Shared from: Flanders Today
by Andy Furniere, journalist
“For some time there have been courses on ‘futures’ and ‘foresight’ in the curricula of higher education institutions in our neighbouring countries, Scandinavia, the US and Taiwan,” lecturer Maya Van Leemput told Bruzz. “Increasingly, governments, companies, organisations and other groups want to look ahead in a systematic and thorough way and devote attention to long-term evolutions and transformation.”
Students will learn to think systematically about the future in order to orient themselves better in the present. “You may not control the future completely, but we all contribute to this future,” Van Leemput said. “We all think about it, and these projections influence our actions in the present. Our assumptions and expectations have an impact on our life.”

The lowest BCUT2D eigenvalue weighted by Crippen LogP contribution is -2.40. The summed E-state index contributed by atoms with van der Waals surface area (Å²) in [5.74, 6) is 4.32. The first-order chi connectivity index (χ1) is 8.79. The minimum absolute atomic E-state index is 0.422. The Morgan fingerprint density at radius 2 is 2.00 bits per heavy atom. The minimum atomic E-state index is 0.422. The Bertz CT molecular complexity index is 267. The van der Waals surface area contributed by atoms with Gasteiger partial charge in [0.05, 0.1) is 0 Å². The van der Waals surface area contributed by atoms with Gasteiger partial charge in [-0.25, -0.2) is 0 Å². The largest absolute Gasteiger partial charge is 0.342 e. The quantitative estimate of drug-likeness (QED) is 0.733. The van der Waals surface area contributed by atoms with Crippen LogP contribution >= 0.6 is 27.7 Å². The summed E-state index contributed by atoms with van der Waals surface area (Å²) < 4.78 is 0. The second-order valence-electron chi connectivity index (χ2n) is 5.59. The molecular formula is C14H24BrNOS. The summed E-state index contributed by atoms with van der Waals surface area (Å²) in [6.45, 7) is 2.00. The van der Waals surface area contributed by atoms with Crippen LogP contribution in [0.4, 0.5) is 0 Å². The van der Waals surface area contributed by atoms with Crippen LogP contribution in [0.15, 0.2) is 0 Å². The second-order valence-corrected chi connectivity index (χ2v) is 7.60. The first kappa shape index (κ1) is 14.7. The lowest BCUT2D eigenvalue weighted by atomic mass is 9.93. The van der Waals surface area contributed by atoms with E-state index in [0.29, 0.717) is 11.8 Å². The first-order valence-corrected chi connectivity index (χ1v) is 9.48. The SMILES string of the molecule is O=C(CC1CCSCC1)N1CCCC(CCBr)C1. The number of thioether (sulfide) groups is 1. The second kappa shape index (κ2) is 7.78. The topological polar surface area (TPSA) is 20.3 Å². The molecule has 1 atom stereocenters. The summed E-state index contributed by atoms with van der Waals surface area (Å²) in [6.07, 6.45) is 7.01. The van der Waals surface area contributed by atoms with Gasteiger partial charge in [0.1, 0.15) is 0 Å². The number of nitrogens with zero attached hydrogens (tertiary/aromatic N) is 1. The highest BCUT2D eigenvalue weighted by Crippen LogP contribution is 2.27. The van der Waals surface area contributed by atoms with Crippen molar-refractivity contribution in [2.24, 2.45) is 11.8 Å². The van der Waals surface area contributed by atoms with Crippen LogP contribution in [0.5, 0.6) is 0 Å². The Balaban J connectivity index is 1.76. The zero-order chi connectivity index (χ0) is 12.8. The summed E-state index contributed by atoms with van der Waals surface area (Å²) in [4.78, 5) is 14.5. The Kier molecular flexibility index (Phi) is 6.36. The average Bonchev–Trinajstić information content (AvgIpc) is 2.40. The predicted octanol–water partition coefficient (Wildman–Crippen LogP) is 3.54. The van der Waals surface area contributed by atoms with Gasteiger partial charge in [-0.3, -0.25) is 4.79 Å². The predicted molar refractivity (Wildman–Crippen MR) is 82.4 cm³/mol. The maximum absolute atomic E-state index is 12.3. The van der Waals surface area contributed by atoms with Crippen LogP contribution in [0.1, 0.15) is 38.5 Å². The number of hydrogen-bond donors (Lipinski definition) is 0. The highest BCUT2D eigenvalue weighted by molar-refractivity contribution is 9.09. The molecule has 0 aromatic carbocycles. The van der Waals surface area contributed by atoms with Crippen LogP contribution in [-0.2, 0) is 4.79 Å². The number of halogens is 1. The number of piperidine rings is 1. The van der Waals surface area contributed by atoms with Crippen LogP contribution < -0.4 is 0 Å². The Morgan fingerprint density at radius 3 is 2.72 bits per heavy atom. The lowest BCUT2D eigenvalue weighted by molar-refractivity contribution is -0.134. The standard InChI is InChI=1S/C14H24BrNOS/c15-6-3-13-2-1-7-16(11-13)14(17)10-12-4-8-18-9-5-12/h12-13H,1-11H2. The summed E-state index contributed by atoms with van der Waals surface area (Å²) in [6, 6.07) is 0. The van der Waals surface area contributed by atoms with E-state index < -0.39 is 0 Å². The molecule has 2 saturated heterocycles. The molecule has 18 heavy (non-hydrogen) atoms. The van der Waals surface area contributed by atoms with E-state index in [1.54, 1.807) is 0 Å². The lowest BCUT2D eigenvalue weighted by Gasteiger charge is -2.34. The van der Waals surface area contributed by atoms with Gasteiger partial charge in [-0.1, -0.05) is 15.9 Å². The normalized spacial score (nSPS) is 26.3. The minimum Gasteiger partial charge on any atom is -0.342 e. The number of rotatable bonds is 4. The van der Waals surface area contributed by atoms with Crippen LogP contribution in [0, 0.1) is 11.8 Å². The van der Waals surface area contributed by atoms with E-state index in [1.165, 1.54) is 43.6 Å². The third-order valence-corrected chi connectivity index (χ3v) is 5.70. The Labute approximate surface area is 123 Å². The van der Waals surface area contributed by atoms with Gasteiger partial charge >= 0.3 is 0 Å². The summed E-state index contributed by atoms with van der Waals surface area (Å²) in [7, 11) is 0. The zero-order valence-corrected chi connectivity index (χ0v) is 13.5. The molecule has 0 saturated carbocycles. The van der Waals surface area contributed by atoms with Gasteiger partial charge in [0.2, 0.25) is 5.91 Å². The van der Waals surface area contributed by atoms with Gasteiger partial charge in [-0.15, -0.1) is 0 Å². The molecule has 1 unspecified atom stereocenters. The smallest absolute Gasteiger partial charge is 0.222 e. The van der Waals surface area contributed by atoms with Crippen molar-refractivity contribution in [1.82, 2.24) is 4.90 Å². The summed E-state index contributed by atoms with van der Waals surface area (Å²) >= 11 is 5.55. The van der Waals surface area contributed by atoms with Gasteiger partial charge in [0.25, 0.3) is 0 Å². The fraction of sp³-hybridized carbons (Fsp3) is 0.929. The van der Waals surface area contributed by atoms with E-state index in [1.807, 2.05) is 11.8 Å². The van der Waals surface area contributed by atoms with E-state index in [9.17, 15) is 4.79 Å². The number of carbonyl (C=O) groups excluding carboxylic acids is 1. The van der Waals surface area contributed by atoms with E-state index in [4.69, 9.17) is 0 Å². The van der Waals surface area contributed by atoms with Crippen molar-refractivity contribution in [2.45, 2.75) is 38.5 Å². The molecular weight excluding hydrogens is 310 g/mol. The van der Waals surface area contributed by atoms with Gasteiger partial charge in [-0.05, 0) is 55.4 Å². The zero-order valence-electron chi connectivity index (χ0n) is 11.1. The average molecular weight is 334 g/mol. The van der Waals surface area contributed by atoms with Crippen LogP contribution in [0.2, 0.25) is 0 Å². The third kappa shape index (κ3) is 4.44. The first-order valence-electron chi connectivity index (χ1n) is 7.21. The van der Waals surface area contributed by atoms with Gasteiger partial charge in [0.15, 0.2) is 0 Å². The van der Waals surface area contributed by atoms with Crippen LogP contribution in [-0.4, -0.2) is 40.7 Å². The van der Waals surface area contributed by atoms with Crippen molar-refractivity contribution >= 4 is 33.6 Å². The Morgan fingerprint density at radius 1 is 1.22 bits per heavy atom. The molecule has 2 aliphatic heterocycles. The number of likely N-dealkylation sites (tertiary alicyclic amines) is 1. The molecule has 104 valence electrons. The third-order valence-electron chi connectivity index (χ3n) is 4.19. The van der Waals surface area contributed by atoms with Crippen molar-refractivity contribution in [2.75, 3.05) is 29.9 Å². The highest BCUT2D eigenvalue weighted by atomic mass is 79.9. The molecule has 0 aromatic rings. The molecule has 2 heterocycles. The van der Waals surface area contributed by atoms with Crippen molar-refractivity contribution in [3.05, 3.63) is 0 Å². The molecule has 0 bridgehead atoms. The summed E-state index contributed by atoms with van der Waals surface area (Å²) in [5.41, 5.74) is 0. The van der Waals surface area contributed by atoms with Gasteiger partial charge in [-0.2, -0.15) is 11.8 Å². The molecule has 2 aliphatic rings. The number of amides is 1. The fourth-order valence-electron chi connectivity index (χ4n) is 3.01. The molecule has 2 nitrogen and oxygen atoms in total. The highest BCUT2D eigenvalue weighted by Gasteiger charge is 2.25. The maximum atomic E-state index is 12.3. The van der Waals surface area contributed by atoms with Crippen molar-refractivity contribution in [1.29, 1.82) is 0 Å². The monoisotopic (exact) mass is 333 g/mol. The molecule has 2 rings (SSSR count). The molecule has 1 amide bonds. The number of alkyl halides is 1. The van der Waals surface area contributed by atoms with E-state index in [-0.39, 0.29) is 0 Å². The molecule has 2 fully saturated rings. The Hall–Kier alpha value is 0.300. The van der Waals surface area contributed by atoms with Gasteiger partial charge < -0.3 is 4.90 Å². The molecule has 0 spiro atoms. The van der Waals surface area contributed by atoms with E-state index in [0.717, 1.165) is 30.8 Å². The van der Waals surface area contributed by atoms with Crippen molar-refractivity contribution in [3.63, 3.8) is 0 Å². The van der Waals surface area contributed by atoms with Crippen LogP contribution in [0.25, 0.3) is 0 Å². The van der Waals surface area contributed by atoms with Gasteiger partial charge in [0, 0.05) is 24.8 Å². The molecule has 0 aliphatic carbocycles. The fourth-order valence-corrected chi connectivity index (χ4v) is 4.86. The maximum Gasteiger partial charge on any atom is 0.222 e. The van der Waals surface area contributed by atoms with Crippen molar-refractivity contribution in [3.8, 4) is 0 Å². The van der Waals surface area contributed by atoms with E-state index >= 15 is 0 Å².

Last year the college set up the Applied Futures Research knowledge centre, which has a team of 230 students, lecturers and researchers. “We want to contribute to the world of tomorrow from Brussels,” said Katy Vancoillie, head of Idea & Innovation Management.